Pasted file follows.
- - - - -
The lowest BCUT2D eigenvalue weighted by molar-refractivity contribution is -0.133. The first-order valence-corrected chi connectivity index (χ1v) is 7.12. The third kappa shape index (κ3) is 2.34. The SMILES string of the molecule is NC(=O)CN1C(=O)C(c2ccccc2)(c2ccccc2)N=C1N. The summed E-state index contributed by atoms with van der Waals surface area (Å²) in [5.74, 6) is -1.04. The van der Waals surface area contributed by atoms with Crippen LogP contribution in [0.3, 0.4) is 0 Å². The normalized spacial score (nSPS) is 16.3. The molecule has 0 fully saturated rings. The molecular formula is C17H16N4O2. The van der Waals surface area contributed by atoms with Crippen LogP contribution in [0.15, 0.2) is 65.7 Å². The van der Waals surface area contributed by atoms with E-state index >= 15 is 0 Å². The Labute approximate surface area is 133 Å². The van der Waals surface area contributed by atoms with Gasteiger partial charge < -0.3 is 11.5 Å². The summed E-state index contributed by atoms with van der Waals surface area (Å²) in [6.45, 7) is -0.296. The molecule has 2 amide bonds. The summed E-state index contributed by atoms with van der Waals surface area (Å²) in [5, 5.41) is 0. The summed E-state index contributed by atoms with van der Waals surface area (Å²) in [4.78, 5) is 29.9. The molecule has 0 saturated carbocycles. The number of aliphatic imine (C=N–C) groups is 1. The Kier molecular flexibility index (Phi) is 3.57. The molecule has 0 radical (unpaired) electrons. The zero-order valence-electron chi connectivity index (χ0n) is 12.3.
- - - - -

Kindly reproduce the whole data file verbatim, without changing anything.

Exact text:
The lowest BCUT2D eigenvalue weighted by molar-refractivity contribution is -0.133. The first-order valence-corrected chi connectivity index (χ1v) is 7.12. The third kappa shape index (κ3) is 2.34. The SMILES string of the molecule is NC(=O)CN1C(=O)C(c2ccccc2)(c2ccccc2)N=C1N. The summed E-state index contributed by atoms with van der Waals surface area (Å²) in [5.74, 6) is -1.04. The van der Waals surface area contributed by atoms with Crippen LogP contribution in [0.3, 0.4) is 0 Å². The normalized spacial score (nSPS) is 16.3. The molecule has 0 fully saturated rings. The molecular formula is C17H16N4O2. The van der Waals surface area contributed by atoms with Crippen LogP contribution in [0.15, 0.2) is 65.7 Å². The van der Waals surface area contributed by atoms with E-state index >= 15 is 0 Å². The Labute approximate surface area is 133 Å². The van der Waals surface area contributed by atoms with Gasteiger partial charge < -0.3 is 11.5 Å². The summed E-state index contributed by atoms with van der Waals surface area (Å²) in [6.45, 7) is -0.296. The molecule has 2 amide bonds. The summed E-state index contributed by atoms with van der Waals surface area (Å²) in [5, 5.41) is 0. The summed E-state index contributed by atoms with van der Waals surface area (Å²) in [4.78, 5) is 29.9. The molecule has 0 saturated carbocycles. The number of aliphatic imine (C=N–C) groups is 1. The Kier molecular flexibility index (Phi) is 3.57. The molecule has 0 radical (unpaired) electrons. The zero-order valence-electron chi connectivity index (χ0n) is 12.3.